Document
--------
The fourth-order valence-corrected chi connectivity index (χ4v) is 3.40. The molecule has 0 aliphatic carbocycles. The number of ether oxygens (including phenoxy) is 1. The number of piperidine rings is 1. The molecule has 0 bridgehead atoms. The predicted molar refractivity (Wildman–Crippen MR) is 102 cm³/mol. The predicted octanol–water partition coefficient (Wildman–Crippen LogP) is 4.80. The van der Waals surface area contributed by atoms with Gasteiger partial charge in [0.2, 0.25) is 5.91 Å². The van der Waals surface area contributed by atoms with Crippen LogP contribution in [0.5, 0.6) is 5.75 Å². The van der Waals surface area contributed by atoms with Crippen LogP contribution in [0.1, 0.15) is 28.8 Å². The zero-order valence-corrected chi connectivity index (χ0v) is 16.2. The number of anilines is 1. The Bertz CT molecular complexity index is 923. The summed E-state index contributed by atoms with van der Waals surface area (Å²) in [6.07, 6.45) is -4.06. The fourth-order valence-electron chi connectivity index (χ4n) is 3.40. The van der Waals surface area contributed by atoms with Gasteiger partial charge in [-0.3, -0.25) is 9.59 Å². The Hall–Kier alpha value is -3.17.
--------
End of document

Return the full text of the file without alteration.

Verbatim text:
The fourth-order valence-corrected chi connectivity index (χ4v) is 3.40. The molecule has 0 aliphatic carbocycles. The number of ether oxygens (including phenoxy) is 1. The number of piperidine rings is 1. The molecule has 0 bridgehead atoms. The predicted molar refractivity (Wildman–Crippen MR) is 102 cm³/mol. The predicted octanol–water partition coefficient (Wildman–Crippen LogP) is 4.80. The van der Waals surface area contributed by atoms with Gasteiger partial charge in [0.2, 0.25) is 5.91 Å². The van der Waals surface area contributed by atoms with Crippen LogP contribution in [0.5, 0.6) is 5.75 Å². The van der Waals surface area contributed by atoms with Crippen LogP contribution in [0.1, 0.15) is 28.8 Å². The zero-order valence-corrected chi connectivity index (χ0v) is 16.2. The number of anilines is 1. The Bertz CT molecular complexity index is 923. The summed E-state index contributed by atoms with van der Waals surface area (Å²) in [6.07, 6.45) is -4.06. The fourth-order valence-electron chi connectivity index (χ4n) is 3.40. The van der Waals surface area contributed by atoms with Gasteiger partial charge in [-0.3, -0.25) is 9.59 Å². The Hall–Kier alpha value is -3.17.